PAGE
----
Kelly Sloan, The Business Times
The Colorado Air Quality Control Commission met in Grand Junction for a retreat to review activities as well as discuss potential new rules and issues related to oil and natural gas development.
The nine-member commission, a part of the Colorado Department of Public Health and Safety, develops air pollution control policies, regulates pollution sources and conducts hearings involving violations of state air pollution laws.
Teresa Coons, executive director of the John McConnell Math & Science Center and a former member of the Grand Junction City Council, is the lone Western Slope member of the commissioner. Her term expires in January.
At the two-day event in Grand Junction, members of the Colorado Air Quality Control Commission discussed some of the efforts in maintaining and improving air quality standards across the state, including greenhouse gas and regional haze reduction strategies.
A reduction in the use of coal in electric power plants has helped. Some plants, such as the Cameo plant east of Grand Junction were closed. Other plants switched to burning natural gas.
A number of ideas were discussed in Grand Junction to further reduce greenhouse gases, including potential efforts to regulate methane and possibly a study to quantify methane leaks at natural gas wellheads.
The commission discussed yet another goal in reducing vehicle emissions. The use of federal funding to refit diesel vehicles and buses in Grand Junction, Garfield and Rio Blanco counties and the Four Corners region was discussed, along with the possibility of adopting state vehicle emissions standards similar to those employed in California.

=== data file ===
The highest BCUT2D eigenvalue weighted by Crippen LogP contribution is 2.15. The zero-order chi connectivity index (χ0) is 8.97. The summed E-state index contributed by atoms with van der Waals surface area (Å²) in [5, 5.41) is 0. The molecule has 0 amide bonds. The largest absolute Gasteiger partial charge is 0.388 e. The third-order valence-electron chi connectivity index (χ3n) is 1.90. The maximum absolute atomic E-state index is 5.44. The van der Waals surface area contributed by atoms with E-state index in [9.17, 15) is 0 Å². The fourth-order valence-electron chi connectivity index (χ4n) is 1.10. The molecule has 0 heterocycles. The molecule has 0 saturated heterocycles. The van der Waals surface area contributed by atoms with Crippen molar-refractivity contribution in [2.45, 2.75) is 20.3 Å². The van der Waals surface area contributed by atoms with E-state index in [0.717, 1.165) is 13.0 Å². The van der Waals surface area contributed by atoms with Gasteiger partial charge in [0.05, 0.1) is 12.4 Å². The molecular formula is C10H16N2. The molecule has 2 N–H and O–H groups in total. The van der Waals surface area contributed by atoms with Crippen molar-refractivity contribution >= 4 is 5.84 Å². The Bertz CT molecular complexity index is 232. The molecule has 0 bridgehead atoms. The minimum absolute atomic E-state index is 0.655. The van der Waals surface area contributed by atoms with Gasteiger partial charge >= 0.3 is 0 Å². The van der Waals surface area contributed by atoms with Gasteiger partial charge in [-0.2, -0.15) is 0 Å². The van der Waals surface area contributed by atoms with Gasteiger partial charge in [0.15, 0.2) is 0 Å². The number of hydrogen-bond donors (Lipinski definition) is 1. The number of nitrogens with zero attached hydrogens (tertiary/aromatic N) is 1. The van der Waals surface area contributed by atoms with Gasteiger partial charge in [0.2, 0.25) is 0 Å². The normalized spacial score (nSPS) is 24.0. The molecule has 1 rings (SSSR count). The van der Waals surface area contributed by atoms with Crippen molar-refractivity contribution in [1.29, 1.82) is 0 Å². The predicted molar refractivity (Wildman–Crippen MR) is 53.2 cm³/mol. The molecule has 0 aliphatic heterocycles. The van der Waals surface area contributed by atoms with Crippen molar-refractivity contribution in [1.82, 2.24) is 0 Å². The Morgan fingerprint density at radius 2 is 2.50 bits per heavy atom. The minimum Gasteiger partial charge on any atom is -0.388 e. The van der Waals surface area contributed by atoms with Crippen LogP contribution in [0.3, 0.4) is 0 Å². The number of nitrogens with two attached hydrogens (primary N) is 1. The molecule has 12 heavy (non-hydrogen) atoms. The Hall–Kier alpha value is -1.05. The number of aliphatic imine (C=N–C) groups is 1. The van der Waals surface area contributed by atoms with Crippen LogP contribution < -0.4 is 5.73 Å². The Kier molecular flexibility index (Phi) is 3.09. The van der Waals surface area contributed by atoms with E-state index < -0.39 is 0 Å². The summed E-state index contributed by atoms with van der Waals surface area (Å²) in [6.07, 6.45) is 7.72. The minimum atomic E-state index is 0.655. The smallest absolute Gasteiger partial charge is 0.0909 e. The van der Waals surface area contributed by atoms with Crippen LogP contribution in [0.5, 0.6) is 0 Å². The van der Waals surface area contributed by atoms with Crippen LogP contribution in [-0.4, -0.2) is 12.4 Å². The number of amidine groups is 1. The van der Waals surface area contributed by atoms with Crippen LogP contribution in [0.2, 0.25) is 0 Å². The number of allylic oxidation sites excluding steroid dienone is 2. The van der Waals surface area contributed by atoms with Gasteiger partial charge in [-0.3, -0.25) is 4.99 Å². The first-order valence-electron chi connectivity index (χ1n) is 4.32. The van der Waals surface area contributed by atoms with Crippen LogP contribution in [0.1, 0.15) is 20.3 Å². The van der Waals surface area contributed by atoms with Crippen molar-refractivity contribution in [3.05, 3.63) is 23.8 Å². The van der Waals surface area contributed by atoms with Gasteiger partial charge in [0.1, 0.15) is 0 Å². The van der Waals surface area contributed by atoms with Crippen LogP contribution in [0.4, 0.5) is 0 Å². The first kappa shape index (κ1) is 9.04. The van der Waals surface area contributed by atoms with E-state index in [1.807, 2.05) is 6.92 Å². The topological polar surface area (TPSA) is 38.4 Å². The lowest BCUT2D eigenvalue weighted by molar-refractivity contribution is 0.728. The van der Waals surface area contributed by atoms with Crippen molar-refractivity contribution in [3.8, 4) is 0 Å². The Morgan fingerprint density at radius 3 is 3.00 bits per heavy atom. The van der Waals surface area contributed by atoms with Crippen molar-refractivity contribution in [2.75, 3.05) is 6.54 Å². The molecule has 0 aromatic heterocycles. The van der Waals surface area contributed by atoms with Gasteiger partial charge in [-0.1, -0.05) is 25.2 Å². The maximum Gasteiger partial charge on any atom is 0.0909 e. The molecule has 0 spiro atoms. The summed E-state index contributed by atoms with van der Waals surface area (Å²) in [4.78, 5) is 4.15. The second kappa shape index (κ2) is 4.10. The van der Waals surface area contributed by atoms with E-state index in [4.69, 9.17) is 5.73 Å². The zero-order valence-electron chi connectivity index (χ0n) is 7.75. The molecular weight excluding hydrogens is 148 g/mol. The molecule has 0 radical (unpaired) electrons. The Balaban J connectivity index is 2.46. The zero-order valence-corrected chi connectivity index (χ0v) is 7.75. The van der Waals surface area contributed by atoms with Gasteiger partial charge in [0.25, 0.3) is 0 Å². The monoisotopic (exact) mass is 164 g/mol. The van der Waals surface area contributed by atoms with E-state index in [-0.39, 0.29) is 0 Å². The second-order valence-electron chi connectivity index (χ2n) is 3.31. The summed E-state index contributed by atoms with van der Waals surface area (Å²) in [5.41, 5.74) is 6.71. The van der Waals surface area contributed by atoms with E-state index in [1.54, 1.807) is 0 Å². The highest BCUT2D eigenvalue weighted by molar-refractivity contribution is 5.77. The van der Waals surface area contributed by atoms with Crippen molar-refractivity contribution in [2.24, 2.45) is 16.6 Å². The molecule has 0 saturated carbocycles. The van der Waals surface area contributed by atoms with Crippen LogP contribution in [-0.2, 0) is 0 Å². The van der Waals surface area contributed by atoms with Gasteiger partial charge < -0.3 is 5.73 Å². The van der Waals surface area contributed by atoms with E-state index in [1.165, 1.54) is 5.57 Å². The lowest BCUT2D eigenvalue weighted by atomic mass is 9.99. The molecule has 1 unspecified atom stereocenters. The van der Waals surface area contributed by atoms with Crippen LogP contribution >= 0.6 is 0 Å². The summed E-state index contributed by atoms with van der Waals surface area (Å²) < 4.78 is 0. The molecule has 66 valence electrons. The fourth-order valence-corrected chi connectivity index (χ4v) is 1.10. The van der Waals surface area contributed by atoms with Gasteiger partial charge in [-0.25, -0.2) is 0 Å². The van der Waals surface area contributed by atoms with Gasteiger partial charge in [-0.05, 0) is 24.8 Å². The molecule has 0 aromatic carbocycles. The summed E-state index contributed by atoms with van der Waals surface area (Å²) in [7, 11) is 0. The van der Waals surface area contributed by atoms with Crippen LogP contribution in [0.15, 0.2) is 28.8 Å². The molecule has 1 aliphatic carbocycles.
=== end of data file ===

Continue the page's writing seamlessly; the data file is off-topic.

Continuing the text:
Still other conversations focused on the consideration by the U.S. Environmental Protection Agency of more stringent ozone standards and whether or how Colorado should follow suit.
The commission also heard from industry and government officials, including a plea to take into account regional differences in Colorado when considering regulations.
“You cannot treat Northwest Colorado the same as downtown Denver,” said David Ludlum, executive director of the West Slope Oil and Gas Association. “Rarely does a one-size-fits-all approach generate outcomes that work out well for anybody.”
“The air quality commission needs to take into account the differing circumstances and environments between regions like ours and the urban Front Range communities in order to create a win-win that addresses air quality concerns while also allowing oil and gas development to continue and contribute to our local and state economies,” Ludlum added.
Ludlum said local businesses would also benefit from a more regionally focused rulemaking process: “Taking a slow and cautious regional approach to air quality regulation will help business by attaching a greater measure of certainty to the process.”